Verstappen afraid of a “Senna moment”

Ayrton Senna drove one of his best weekends in Formula 1 at the 1988 Monaco Grand Prix, until he crashed a few laps before the end of the race. 35 years later, Max Verstappen put in a similarly impressive performance in Monte Carlo.

The difference was however, Verstappen brought the car home this year and won the Grand Prix by almost 28 seconds over Fernando Alonso. The world champion reveals that he did one very crucial thing differently from Senna back then.


Because although he was around 20 seconds ahead of Alonso after his pit stop, he didn’t switch into ‘cruise’ mode – but actually extended his lead on a wet track.

“Towards the end it was quite hectic,” the Dutchman reported.

“I had a big lead [after changing to intermediates] and I didn’t want to risk going the same pace or faster and then ending up in the wall. You have to be a bit more careful,” he explains.

“You can’t risk too much, but at the same time of course you can’t drive too slow,” Verstappen stresses. Because that was precisely what doomed Senna 35 years earlier. At that time, the Brazilian was even around 50 seconds ahead of his team-mate Alain Prost.


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Verstappen had to find a “middle ground”

He only made the mistake after he was instructed from the pit wall to take his foot off the gas. As a result, Senna lost his rhythm and crashed in the Portier corner. Verstappen did not want to take that risk last Sunday.

“You don’t want to risk too much, but you also don’t want to go too slow, because then you don’t have temperature in the tyres. So it was a bit difficult to find a middle ground. But after a few laps I settled in and felt quite comfortable,” he reported.

“I think at one point I had Lando [Norris] in my gearbox as well, so at one point I thought I had to go a bit faster. It’s not a pleasant situation to drive in the wet here [in Monaco],” the World Champion reports.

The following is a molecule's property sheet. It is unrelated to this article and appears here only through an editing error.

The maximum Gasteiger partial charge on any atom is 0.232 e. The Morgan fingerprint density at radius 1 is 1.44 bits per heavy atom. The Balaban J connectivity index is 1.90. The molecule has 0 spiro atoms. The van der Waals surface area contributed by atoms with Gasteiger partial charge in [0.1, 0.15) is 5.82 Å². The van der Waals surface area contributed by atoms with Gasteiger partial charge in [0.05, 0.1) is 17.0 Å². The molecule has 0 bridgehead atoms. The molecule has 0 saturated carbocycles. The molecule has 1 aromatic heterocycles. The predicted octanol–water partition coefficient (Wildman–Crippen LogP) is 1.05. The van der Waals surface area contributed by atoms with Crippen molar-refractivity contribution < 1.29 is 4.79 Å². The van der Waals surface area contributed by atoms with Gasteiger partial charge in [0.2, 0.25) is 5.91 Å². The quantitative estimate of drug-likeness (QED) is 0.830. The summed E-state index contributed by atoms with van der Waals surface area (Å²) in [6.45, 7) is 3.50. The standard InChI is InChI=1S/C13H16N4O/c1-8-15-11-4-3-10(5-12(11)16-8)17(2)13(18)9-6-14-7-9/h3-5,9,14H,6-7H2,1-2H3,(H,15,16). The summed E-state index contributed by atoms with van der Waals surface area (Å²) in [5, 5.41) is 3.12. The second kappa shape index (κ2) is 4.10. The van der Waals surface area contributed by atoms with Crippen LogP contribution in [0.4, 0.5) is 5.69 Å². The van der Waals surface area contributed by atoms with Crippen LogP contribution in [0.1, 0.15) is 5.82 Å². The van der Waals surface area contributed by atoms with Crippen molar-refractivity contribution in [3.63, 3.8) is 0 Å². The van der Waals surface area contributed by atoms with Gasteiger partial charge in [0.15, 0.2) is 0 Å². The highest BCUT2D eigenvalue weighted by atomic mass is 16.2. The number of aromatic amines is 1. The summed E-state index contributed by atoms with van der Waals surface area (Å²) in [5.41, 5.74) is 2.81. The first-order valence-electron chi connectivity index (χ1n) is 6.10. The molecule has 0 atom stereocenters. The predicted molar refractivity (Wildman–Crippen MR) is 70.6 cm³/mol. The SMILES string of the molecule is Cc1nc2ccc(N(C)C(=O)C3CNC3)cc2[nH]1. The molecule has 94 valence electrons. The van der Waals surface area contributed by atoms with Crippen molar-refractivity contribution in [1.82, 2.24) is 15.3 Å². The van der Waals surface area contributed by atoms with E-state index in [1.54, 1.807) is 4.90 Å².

“But luckily, after five laps, I also changed a few things on the steering wheel to find a better balance and that definitely helped,” he explains, stressing that “even on the intermediates” it was still “very slippery” in the second sector.

So why didn’t he take his foot off the gas? “My engineer asked me the same thing. But when you have a rhythm, it’s better to stay in it,” he stressed. “Besides, the tyres cool down then,” he cites another factor.

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Verstappen stresses he was not over the limit

“You don’t want that, because they were already quite cold,” says the Dutchman, who clarifies: “I didn’t run [the car] over or anything.” He said he was not over the limit but simply driving at the rhythm that suited him.

Only immediately after his pit stop on lap 55 of 78 did Verstappen go slightly slower than Alonso because he had almost crashed earlier on slicks.

“With really worn tyres it wasn’t really pleasant to drive through [the rain],” he reported.


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“I touched a few walls, especially on my in-lap. It was very, very difficult,” Verstappen said. But once he got used to the wet track, he extended his lead at the front again by the end of the race.

By the way, Verstappen’s last retirement was more than a year ago. The last time he failed to see the chequered flag was at the Australian Grand Prix in April 2022, but that was due to a technical defect and not a driving error.

His last accidental retirement was at the 2021 Italian Grand Prix, when he collided with Lewis Hamilton, nearly two years ago.

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